School always felt like a prison to me. I grew restless and bored. Even as a child I somehow understood that truth could not be found in dry, brittle, dusty facts. So, during the school year, I daydreamed a lot, so much so that it often came up on report cards or in parent-teacher conferences. I longed for summer. Summer meant freedom. Freedom was also found in books, libraries, and the woods.
As a child, I would pack my backpack with the necessary items: snacks, a thermos of either juice or water, books, magnifying glass, my camera, sketchpad, pencils, and a journal. I also left enough room in my backpack for whatever I might find while exploring the woods behind our house. Sometimes I went with neighborhood friends. Sometimes I went on solitary expeditions. For me, solitude was never loneliness.
Whenever I went into the woods, it always offered up something about herself: blackberries, whose juice stained my hands and its brambles scratched my hands and arms, wild strawberries, and sucking the sweet nectar from honeysuckle. I discovered that the leaves of the slippery elm had the rough texture of a cat’s tongue. Later, when I taught this to my own sons, they were amazed and delighted by this discovery.
There was such freedom in discovering the world on one’s own, without a dreadful teacher telling me what was and wasn’t important about what I discovered. Instead, I could see, hear, smell, touch and react to the wonder of the poetry that nature had to offer if one was present to its rhythms. “Come forth into the light of things,” the English poet William Wordsworth wrote, “Let Nature be your teacher.” I heartily agreed because Nature was a far better teacher than many of the ones I suffered under throughout my school years.
I loved to walk in the streams and to feel the coolness of the water on my feet and legs. To see the ferns and brightly colored mushrooms and moss that lined the banks. It appeared magical, as if a fairy might suddenly appear out of nowhere.
My heart and imagination opened up when I was among the trees, the Bloodroot found among the semi-shade with its white petals and yellow stamens in the center, and the birdsong and the sudden darting of a woodland animal (squirrel, field mouse, rabbit). Often I would find a soft spot of ground to plant myself on and I would quietly sketch the animals, who reminded me of the ones found in Beatrix Potter books. Like Potter, I practiced on having a “seeing eye” that notices every stone and flower. Her illustrations helped me to see animals in a clearer light as they busied about, gathering nuts or berries or worms. To be still and quiet enough that I could notice them, but they forgot about me. My presence was not an intrusion to their own.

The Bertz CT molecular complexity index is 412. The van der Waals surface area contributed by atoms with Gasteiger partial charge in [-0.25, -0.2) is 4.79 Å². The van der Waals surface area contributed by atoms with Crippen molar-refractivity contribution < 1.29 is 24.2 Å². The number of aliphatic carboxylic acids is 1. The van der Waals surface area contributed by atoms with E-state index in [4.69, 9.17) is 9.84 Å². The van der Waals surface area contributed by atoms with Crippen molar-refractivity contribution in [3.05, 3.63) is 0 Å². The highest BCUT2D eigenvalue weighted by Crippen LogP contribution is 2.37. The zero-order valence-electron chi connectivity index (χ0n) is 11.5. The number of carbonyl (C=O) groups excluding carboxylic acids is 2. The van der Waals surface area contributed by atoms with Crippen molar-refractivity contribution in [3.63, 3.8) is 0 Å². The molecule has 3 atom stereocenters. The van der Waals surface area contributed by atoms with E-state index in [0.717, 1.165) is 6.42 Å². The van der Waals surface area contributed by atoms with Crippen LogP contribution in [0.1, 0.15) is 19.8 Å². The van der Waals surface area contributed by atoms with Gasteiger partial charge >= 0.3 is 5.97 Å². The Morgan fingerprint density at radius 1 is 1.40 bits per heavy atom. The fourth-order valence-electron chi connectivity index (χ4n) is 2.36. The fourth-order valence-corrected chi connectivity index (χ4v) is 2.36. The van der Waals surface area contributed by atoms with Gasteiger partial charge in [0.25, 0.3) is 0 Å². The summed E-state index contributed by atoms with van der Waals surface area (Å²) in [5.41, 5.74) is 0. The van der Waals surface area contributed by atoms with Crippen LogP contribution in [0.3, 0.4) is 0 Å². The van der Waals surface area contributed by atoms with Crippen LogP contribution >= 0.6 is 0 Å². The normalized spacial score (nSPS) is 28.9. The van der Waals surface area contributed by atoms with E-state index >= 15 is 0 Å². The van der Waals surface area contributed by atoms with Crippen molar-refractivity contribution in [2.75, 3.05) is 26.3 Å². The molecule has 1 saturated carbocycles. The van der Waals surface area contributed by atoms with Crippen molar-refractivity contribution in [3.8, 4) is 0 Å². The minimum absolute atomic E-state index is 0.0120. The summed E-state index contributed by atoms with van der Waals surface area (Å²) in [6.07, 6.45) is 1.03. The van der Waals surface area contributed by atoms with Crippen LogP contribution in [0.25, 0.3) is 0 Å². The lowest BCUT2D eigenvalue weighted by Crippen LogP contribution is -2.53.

Beatrix Potter made me aware of plant life and of fungi, something I might not have given a second glance to if it weren’t for the aliveness in nature that she presented with her glorious illustrations. One can look at her incredibly beautiful and detailed drawings to see what a keen eye and mind she had towards mycology. She taught me that art and science are not separate but are connected. Because of that, Beatrix Potter opened my own imagination to being aware and appreciative of all forms of natural life.
“We cannot stay home all our lives,” Beatrix Potter once said, “we must present ourselves to the world and we must look upon it as an adventure.” And I am so glad that I did. How different my childhood might have been if I had grown up with computers and the internet. I am thankful that I didn’t have all of the technology that my kids have. While children today explore the virtual world, I got to experience and explore the real one. I got to feel the dirt under my fingernails, the dampness of sitting on moss by a stream, the freshness of the earth after a summer rain.
That is why I find it so important that I give my sons the space for creative wandering and wondering. They need to see the wild black cherry trees and touch the raised, warty dots of its bark. They need to feel the coolness of stream water and the stones and sediment beneath their bare feet. They need to feel the excitement of spotting an Eastern mud turtle. Or taste sassafras or wild mint. It is important for me to give them the woods and the fields and streams so that they can experience the joy of being connected to the earth. They need to know the sounds that nature offers, as well as its silences. How dangerous is it for our children to grow up estranged from nature? How many of them will see nature only in terms of consumption and profit because they don’t have a connection to it?
The natural world cannot be a stranger to our kids. Or to ourselves. That’s why I encourage and love it when my own boys suggest a nature walk. It delights me to see that they want to be alive and present to what the woods have to offer. I want them to grow up with an appreciation so that they, too, can pass this ache to be in nature on to their own children. I want them to understand what Hans Christian Andersen meant when he so wisely wrote, “Just living is not enough . . . one must have sunshine, freedom, and a little flower.” May they always have that freedom.